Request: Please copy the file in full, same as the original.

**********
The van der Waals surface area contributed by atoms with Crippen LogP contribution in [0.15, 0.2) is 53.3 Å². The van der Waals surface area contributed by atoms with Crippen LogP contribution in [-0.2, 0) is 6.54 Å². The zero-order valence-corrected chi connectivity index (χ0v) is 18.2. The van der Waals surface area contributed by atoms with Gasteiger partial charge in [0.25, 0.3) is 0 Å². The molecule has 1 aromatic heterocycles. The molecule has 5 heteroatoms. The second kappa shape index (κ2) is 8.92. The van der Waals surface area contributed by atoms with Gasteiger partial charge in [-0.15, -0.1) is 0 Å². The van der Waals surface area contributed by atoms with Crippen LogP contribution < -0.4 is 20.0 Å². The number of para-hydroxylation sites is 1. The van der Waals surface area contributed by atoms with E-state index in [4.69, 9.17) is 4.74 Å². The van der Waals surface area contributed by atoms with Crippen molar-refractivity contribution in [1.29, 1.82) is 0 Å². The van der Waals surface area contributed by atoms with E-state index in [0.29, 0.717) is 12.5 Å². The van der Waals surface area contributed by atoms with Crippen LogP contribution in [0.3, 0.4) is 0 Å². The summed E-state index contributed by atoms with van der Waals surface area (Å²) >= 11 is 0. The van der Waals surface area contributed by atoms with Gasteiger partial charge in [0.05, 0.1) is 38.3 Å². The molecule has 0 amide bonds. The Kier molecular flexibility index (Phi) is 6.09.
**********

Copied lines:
The van der Waals surface area contributed by atoms with Crippen LogP contribution in [0.15, 0.2) is 53.3 Å². The van der Waals surface area contributed by atoms with Crippen LogP contribution in [-0.2, 0) is 6.54 Å². The zero-order valence-corrected chi connectivity index (χ0v) is 18.2. The van der Waals surface area contributed by atoms with Gasteiger partial charge in [0.25, 0.3) is 0 Å². The molecule has 1 aromatic heterocycles. The molecule has 5 heteroatoms. The second kappa shape index (κ2) is 8.92. The van der Waals surface area contributed by atoms with Gasteiger partial charge in [-0.15, -0.1) is 0 Å². The van der Waals surface area contributed by atoms with Crippen LogP contribution < -0.4 is 20.0 Å². The number of para-hydroxylation sites is 1. The van der Waals surface area contributed by atoms with E-state index in [4.69, 9.17) is 4.74 Å². The van der Waals surface area contributed by atoms with Crippen molar-refractivity contribution in [1.29, 1.82) is 0 Å². The van der Waals surface area contributed by atoms with E-state index in [0.29, 0.717) is 12.5 Å². The van der Waals surface area contributed by atoms with Crippen LogP contribution in [0.3, 0.4) is 0 Å². The summed E-state index contributed by atoms with van der Waals surface area (Å²) >= 11 is 0. The van der Waals surface area contributed by atoms with Gasteiger partial charge in [0.05, 0.1) is 38.3 Å². The molecule has 0 amide bonds. The Kier molecular flexibility index (Phi) is 6.09.